Also with that much CO & that much pomace OO, the recipe will move very fast, so I would recommend that you stir this one by hand only and not use a SB at all.
I will have 5% superfat for that recipe

Ive listened to your suggestions and ive decided on this:
45% olive pomace
30% coconut
20% sweet almond
5% jojba
 

The Efficacious Gentleman

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You might well like it. Make a small batch, though, as you might well not like it at all.

When looking at oils for use in soap, don't think of them as the oils themselves - what is left after saponification rarely has the same properties as the oil which went in.

The coconut is a prime example - is good for the skin as an oil, is very drying when saponified. So with many of the more expensive oils you can look at the properties of the saponified oil and get the same results with a cheaper oil in the majority of cases
 

KiwiMoose

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Have you thought about adding some cocoa butter for hardness? The coconut oil will lather up very quickly and your bars will wear out quickly too. Maybe only last a week at most.
 

shunt2011

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@jellybeanskie I like avocado oil in my soap. I use it at 15-20% in a couple recipes. It makes a lovely soap. I don't find it that expensive to use personally.

@KiwiMoose I use CO at 25% in a couple of my soaps and my soaps last a good long time. However, it also has hard oils in it that help. A lot is how the recipe is designed. The recipe as posted will be a decent bar after a good cure I think. The key is a well balance bar. They just need to make a small batch and then let it cure and test it out.
 

KiwiMoose

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How about this?
Almond oil 10%
Avocado Oil 15%
Cocoa Butter 20%
Coconut oil 25%
Olive oil pomace 30%
It’s just a suggestion, there are many ways to skin a cat.
 

earlene

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When I use butters in my recipes, I usually use a minimum of 15%. I don't know if it's true, but I was told and also read in a few places that anything less than 15% didn't make enough difference to be noticeable. I took that on faith without testing it out to see if I would notice any difference, though, so I cannot confirm or deny that it's true.
 

The Efficacious Gentleman

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I think it depends on the rest of the recipe. Adding in a butter which is very similar to another hard oil will be hard to notice unless the amount is high. But in a recipe with no other hard oils......it will be like adding in that much of a hard oil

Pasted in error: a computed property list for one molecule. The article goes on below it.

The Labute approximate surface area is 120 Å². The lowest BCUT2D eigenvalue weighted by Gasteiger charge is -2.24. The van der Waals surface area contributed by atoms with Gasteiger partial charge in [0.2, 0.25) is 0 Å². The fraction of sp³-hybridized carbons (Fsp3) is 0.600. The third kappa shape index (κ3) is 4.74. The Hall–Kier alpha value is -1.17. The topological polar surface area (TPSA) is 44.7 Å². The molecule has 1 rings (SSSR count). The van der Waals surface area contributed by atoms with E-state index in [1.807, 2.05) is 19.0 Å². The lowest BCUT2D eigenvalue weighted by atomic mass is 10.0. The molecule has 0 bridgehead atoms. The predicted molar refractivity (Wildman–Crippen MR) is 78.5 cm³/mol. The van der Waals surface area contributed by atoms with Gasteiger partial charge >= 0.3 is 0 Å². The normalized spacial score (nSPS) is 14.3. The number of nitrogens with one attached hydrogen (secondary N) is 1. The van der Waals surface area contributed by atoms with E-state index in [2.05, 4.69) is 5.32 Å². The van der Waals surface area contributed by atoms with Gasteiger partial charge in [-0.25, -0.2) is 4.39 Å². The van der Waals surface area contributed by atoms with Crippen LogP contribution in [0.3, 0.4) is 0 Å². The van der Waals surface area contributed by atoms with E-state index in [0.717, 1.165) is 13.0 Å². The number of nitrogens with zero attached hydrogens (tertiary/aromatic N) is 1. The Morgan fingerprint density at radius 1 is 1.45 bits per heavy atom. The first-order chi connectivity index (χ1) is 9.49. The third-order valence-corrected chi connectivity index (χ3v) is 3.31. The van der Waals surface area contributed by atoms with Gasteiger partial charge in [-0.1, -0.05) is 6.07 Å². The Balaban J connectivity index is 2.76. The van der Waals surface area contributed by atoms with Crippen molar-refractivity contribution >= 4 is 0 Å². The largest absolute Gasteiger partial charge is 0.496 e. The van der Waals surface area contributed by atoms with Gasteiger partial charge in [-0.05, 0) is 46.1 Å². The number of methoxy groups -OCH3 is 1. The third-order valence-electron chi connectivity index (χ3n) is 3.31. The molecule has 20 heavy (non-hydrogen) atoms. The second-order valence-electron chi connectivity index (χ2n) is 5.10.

Susie

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In my humble opinion, even 25% CO is too much. However, experience is the best teacher. So, why not make all of the above recipes and try them out? Then you can compare them and learn what YOU like. I learned a ton by changing ingredients 5% at the time.
 

jellybeanskie

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In my humble opinion, even 25% CO is too much. However, experience is the best teacher. So, why not make all of the above recipes and try them out? Then you can compare them and learn what YOU like. I learned a ton by changing ingredients 5% at the time.
will do! thanks! :)
 

jellybeanskie

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Have you made soap so high in CO before? That's really high for some people's skin, unless you use a higher SF.

Also with that much CO & that much pomace OO, the recipe will move very fast, so I would recommend that you stir this one by hand only and not use a SB at all.
Hi! I just tried my recipe and what you said was soooooooooooo true. It was like seconds only!! I used a mixer yesterday. HAHAHA. My 1st trial was super flop because it was pretty much chunky already and then my 2nd trial was a bit better because I lessened the mixing time in half and moved very fast. This will be a very hard reciper to use if I plan on designing my soaps. Huhu. Any recommendations?